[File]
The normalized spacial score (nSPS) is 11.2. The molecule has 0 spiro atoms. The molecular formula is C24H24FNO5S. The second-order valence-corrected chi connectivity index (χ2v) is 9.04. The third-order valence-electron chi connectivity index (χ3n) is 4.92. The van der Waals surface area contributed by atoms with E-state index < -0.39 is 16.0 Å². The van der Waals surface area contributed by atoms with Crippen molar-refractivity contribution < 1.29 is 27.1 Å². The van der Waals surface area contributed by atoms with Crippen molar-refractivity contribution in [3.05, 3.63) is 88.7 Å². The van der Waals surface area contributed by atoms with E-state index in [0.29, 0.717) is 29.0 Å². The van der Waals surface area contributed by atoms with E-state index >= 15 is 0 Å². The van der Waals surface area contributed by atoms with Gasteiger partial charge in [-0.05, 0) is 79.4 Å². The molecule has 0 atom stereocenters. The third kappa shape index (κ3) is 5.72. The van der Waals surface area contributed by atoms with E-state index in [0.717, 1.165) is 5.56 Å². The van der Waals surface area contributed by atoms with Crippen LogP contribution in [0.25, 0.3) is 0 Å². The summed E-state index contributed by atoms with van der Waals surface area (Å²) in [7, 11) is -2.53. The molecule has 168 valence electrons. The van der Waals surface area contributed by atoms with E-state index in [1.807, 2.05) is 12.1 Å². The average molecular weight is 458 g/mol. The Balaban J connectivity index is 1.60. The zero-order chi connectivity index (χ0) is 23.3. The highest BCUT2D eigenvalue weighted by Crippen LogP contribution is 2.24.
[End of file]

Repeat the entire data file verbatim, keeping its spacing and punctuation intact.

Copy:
The normalized spacial score (nSPS) is 11.2. The molecule has 0 spiro atoms. The molecular formula is C24H24FNO5S. The second-order valence-corrected chi connectivity index (χ2v) is 9.04. The third-order valence-electron chi connectivity index (χ3n) is 4.92. The van der Waals surface area contributed by atoms with E-state index < -0.39 is 16.0 Å². The van der Waals surface area contributed by atoms with Crippen molar-refractivity contribution < 1.29 is 27.1 Å². The van der Waals surface area contributed by atoms with Crippen molar-refractivity contribution in [3.05, 3.63) is 88.7 Å². The van der Waals surface area contributed by atoms with E-state index in [0.29, 0.717) is 29.0 Å². The van der Waals surface area contributed by atoms with E-state index >= 15 is 0 Å². The van der Waals surface area contributed by atoms with Gasteiger partial charge in [-0.05, 0) is 79.4 Å². The molecule has 0 atom stereocenters. The third kappa shape index (κ3) is 5.72. The van der Waals surface area contributed by atoms with E-state index in [0.717, 1.165) is 5.56 Å². The van der Waals surface area contributed by atoms with Crippen LogP contribution in [0.25, 0.3) is 0 Å². The summed E-state index contributed by atoms with van der Waals surface area (Å²) in [7, 11) is -2.53. The molecule has 168 valence electrons. The van der Waals surface area contributed by atoms with E-state index in [1.807, 2.05) is 12.1 Å². The average molecular weight is 458 g/mol. The Balaban J connectivity index is 1.60. The zero-order chi connectivity index (χ0) is 23.3. The highest BCUT2D eigenvalue weighted by Crippen LogP contribution is 2.24.